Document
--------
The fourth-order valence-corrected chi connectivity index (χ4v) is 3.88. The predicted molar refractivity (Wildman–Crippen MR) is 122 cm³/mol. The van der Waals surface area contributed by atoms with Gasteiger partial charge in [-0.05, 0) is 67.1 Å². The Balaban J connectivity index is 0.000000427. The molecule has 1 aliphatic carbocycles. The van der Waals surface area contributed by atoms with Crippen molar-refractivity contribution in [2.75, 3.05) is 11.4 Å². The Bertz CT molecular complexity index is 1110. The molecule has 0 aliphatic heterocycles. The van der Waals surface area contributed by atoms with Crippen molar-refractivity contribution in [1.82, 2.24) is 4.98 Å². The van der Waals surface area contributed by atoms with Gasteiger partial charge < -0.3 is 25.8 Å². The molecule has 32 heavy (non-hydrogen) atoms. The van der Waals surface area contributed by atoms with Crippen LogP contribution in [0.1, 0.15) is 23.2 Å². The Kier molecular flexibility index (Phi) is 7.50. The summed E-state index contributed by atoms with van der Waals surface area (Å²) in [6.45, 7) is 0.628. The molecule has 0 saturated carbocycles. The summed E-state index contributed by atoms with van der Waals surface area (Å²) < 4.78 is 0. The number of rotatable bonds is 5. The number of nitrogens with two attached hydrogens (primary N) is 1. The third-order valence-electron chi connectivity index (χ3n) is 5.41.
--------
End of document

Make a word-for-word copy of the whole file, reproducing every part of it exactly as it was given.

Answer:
The fourth-order valence-corrected chi connectivity index (χ4v) is 3.88. The predicted molar refractivity (Wildman–Crippen MR) is 122 cm³/mol. The van der Waals surface area contributed by atoms with Gasteiger partial charge in [-0.05, 0) is 67.1 Å². The Balaban J connectivity index is 0.000000427. The molecule has 1 aliphatic carbocycles. The van der Waals surface area contributed by atoms with Crippen molar-refractivity contribution in [2.75, 3.05) is 11.4 Å². The Bertz CT molecular complexity index is 1110. The molecule has 0 aliphatic heterocycles. The van der Waals surface area contributed by atoms with Crippen molar-refractivity contribution in [1.82, 2.24) is 4.98 Å². The van der Waals surface area contributed by atoms with Gasteiger partial charge < -0.3 is 25.8 Å². The molecule has 32 heavy (non-hydrogen) atoms. The van der Waals surface area contributed by atoms with Crippen LogP contribution in [0.1, 0.15) is 23.2 Å². The Kier molecular flexibility index (Phi) is 7.50. The summed E-state index contributed by atoms with van der Waals surface area (Å²) in [6.45, 7) is 0.628. The molecule has 0 saturated carbocycles. The summed E-state index contributed by atoms with van der Waals surface area (Å²) < 4.78 is 0. The number of rotatable bonds is 5. The number of nitrogens with two attached hydrogens (primary N) is 1. The third-order valence-electron chi connectivity index (χ3n) is 5.41.